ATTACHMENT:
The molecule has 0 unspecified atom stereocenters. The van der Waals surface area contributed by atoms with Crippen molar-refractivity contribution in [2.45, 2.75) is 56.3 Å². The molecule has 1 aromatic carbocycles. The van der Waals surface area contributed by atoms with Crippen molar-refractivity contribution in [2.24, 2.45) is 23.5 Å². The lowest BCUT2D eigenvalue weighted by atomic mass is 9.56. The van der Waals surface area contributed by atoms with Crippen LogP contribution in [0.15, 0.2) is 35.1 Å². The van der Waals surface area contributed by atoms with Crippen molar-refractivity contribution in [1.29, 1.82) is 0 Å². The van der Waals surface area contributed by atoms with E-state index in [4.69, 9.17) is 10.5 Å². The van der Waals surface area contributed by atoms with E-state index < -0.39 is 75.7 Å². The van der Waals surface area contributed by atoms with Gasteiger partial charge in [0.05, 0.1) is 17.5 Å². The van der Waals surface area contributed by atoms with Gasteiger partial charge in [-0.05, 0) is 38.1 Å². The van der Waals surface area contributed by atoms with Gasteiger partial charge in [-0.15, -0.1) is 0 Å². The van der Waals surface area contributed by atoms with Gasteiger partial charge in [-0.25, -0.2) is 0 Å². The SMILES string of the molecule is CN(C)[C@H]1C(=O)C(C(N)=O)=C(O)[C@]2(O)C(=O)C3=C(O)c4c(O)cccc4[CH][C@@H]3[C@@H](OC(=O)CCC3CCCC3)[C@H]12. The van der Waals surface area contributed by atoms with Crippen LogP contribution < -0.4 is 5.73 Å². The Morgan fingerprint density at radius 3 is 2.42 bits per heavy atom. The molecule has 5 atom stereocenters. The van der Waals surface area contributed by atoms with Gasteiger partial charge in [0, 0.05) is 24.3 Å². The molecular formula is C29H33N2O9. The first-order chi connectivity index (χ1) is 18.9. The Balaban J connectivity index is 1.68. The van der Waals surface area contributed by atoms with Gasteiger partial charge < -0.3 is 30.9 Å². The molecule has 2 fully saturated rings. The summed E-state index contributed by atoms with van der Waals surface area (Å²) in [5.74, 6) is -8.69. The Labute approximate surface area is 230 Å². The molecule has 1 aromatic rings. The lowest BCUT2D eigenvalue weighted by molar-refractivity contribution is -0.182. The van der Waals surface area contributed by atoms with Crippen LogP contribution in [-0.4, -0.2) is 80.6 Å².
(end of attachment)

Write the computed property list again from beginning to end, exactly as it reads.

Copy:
The molecule has 0 unspecified atom stereocenters. The van der Waals surface area contributed by atoms with Crippen molar-refractivity contribution in [2.45, 2.75) is 56.3 Å². The molecule has 1 aromatic carbocycles. The van der Waals surface area contributed by atoms with Crippen molar-refractivity contribution in [2.24, 2.45) is 23.5 Å². The lowest BCUT2D eigenvalue weighted by atomic mass is 9.56. The van der Waals surface area contributed by atoms with Crippen LogP contribution in [0.15, 0.2) is 35.1 Å². The van der Waals surface area contributed by atoms with Crippen molar-refractivity contribution in [1.29, 1.82) is 0 Å². The van der Waals surface area contributed by atoms with E-state index in [4.69, 9.17) is 10.5 Å². The van der Waals surface area contributed by atoms with E-state index < -0.39 is 75.7 Å². The van der Waals surface area contributed by atoms with Gasteiger partial charge in [0.05, 0.1) is 17.5 Å². The van der Waals surface area contributed by atoms with Gasteiger partial charge in [-0.05, 0) is 38.1 Å². The van der Waals surface area contributed by atoms with Gasteiger partial charge in [-0.15, -0.1) is 0 Å². The van der Waals surface area contributed by atoms with Gasteiger partial charge in [-0.25, -0.2) is 0 Å². The SMILES string of the molecule is CN(C)[C@H]1C(=O)C(C(N)=O)=C(O)[C@]2(O)C(=O)C3=C(O)c4c(O)cccc4[CH][C@@H]3[C@@H](OC(=O)CCC3CCCC3)[C@H]12. The van der Waals surface area contributed by atoms with Crippen LogP contribution < -0.4 is 5.73 Å². The Morgan fingerprint density at radius 3 is 2.42 bits per heavy atom. The molecule has 5 atom stereocenters. The van der Waals surface area contributed by atoms with Gasteiger partial charge in [0, 0.05) is 24.3 Å². The molecular formula is C29H33N2O9. The first-order chi connectivity index (χ1) is 18.9. The Balaban J connectivity index is 1.68. The van der Waals surface area contributed by atoms with Gasteiger partial charge < -0.3 is 30.9 Å². The molecule has 2 fully saturated rings. The summed E-state index contributed by atoms with van der Waals surface area (Å²) in [5.74, 6) is -8.69. The Labute approximate surface area is 230 Å². The molecule has 1 aromatic rings. The lowest BCUT2D eigenvalue weighted by molar-refractivity contribution is -0.182. The van der Waals surface area contributed by atoms with Crippen LogP contribution in [-0.4, -0.2) is 80.6 Å².